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      Internet‐based therapy versus face‐to‐face therapy for alcohol use disorder, a randomized controlled non‐inferiority trial

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          Abstract

          Background and aims

          Most people with alcohol use disorder (AUD) are never treated. Internet‐based interventions are effective in reducing alcohol consumption and could help to overcome some of the barriers to people not seeking or receiving treatment. The aim of the current study was to compare internet‐delivered and face‐to‐face treatment among adult users with AUD.

          Design

          Randomized controlled non‐inferiority trial with a parallel design, comparing internet‐delivered cognitive–behavioural therapy (ICBT) ( n = 150) with face‐to‐face CBT ( n = 151), at 3‐ and 6‐month follow‐ups.

          Setting

          A specialized clinic for people with AUD in Stockholm, Sweden. Participants were recruited between 8 December 2015 and 5 January 2018.

          Participants

          A total of 301 patients [mean age 50 years, standard deviation (SD) = 12.3] with AUD, of whom 115 (38%) were female and 186 (62%) were male.

          Intervention and comparator

          Participants were randomized in blocks of 20 at a ratio of 1 : 1 to five modules of therapist‐guided ICBT or to five modules of face‐to‐face CBT, delivered over a 3‐month period. The same treatment material and the same therapists were used in both groups.

          Measurements

          The primary outcome was standard drinks of alcohol consumed during the previous week at 6‐month follow‐up, analysed according to intention‐to‐treat. The pre‐specified non‐inferiority limit was five standard drinks of alcohol and d = 0.32 for secondary outcomes.

          Results

          The difference in alcohol consumption between the internet and the face‐to‐face group was non‐inferior in the intention‐to‐treat analysis of data from the 6‐month follow‐up [internet = 12.33 and face‐to‐face = 11.43, difference = 0.89, 95% confidence interval (CI) = −1.10 to 2.88]. The secondary outcome, Alcohol Use Disorder Identification Test score, failed to show non‐inferiority of internet compared with face‐to‐face in the intention‐to‐treat analysis at 6‐month follow‐up (internet = 12.26 and face‐to‐face = 11.57, d = 0.11, 95% CI = –0.11 to 0.34).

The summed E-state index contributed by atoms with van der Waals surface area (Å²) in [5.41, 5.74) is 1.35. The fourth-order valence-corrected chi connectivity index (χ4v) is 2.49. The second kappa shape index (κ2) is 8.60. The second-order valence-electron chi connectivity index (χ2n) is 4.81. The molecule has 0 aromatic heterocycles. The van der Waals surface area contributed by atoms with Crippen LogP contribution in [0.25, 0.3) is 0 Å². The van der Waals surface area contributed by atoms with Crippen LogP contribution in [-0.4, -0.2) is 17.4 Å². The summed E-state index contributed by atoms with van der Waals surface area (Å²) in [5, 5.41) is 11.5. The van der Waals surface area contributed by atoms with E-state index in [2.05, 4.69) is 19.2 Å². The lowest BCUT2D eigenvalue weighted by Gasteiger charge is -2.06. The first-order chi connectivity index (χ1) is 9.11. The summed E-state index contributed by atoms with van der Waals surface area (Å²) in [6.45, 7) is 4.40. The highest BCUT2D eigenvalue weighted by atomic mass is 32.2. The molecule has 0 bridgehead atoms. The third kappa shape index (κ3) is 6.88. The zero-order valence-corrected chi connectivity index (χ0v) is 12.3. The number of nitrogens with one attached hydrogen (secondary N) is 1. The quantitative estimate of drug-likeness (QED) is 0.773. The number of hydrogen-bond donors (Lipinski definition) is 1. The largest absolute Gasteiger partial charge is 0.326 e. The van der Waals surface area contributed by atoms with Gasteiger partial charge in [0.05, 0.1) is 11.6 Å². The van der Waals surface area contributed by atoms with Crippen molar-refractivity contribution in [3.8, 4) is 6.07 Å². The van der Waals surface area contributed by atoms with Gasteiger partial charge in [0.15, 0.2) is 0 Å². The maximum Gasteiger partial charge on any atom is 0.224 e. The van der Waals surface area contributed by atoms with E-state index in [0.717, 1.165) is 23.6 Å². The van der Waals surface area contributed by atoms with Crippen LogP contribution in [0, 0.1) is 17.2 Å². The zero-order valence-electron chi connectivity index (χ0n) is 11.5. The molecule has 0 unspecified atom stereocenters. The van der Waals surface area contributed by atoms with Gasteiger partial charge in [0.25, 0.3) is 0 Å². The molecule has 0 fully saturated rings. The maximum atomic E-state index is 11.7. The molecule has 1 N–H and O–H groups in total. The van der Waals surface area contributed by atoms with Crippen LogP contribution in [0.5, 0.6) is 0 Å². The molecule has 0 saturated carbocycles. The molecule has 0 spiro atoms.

Conclusions

          Internet‐delivered treatment was non‐inferior to face‐to‐face treatment in reducing alcohol consumption among help‐seeking patients with alcohol use disorder but failed to show non‐inferiority on some secondary outcomes.

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          Most cited references 49

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          A brief measure for assessing generalized anxiety disorder: the GAD-7.

          Generalized anxiety disorder (GAD) is one of the most common mental disorders; however, there is no brief clinical measure for assessing GAD. The objective of this study was to develop a brief self-report scale to identify probable cases of GAD and evaluate its reliability and validity. A criterion-standard study was performed in 15 primary care clinics in the United States from November 2004 through June 2005. Of a total of 2740 adult patients completing a study questionnaire, 965 patients had a telephone interview with a mental health professional within 1 week. For criterion and construct validity, GAD self-report scale diagnoses were compared with independent diagnoses made by mental health professionals; functional status measures; disability days; and health care use. A 7-item anxiety scale (GAD-7) had good reliability, as well as criterion, construct, factorial, and procedural validity. A cut point was identified that optimized sensitivity (89%) and specificity (82%). Increasing scores on the scale were strongly associated with multiple domains of functional impairment (all 6 Medical Outcomes Study Short-Form General Health Survey scales and disability days). Although GAD and depression symptoms frequently co-occurred, factor analysis confirmed them as distinct dimensions. Moreover, GAD and depression symptoms had differing but independent effects on functional impairment and disability. There was good agreement between self-report and interviewer-administered versions of the scale. The GAD-7 is a valid and efficient tool for screening for GAD and assessing its severity in clinical practice and research.
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            Development and preliminary testing of the new five-level version of EQ-5D (EQ-5D-5L)

            Purpose This article introduces the new 5-level EQ-5D (EQ-5D-5L) health status measure. Methods EQ-5D currently measures health using three levels of severity in five dimensions. A EuroQol Group task force was established to find ways of improving the instrument’s sensitivity and reducing ceiling effects by increasing the number of severity levels. The study was performed in the United Kingdom and Spain. Severity labels for 5 levels in each dimension were identified using response scaling. Focus groups were used to investigate the face and content validity of the new versions, including hypothetical health states generated from those versions. Results Selecting labels at approximately the 25th, 50th, and 75th centiles produced two alternative 5-level versions. Focus group work showed a slight preference for the wording ‘slight-moderate-severe’ problems, with anchors of ‘no problems’ and ‘unable to do’ in the EQ-5D functional dimensions. Similar wording was used in the Pain/Discomfort and Anxiety/Depression dimensions. Hypothetical health states were well understood though participants stressed the need for the internal coherence of health states. Conclusions A 5-level version of the EQ-5D has been developed by the EuroQol Group. Further testing is required to determine whether the new version improves sensitivity and reduces ceiling effects.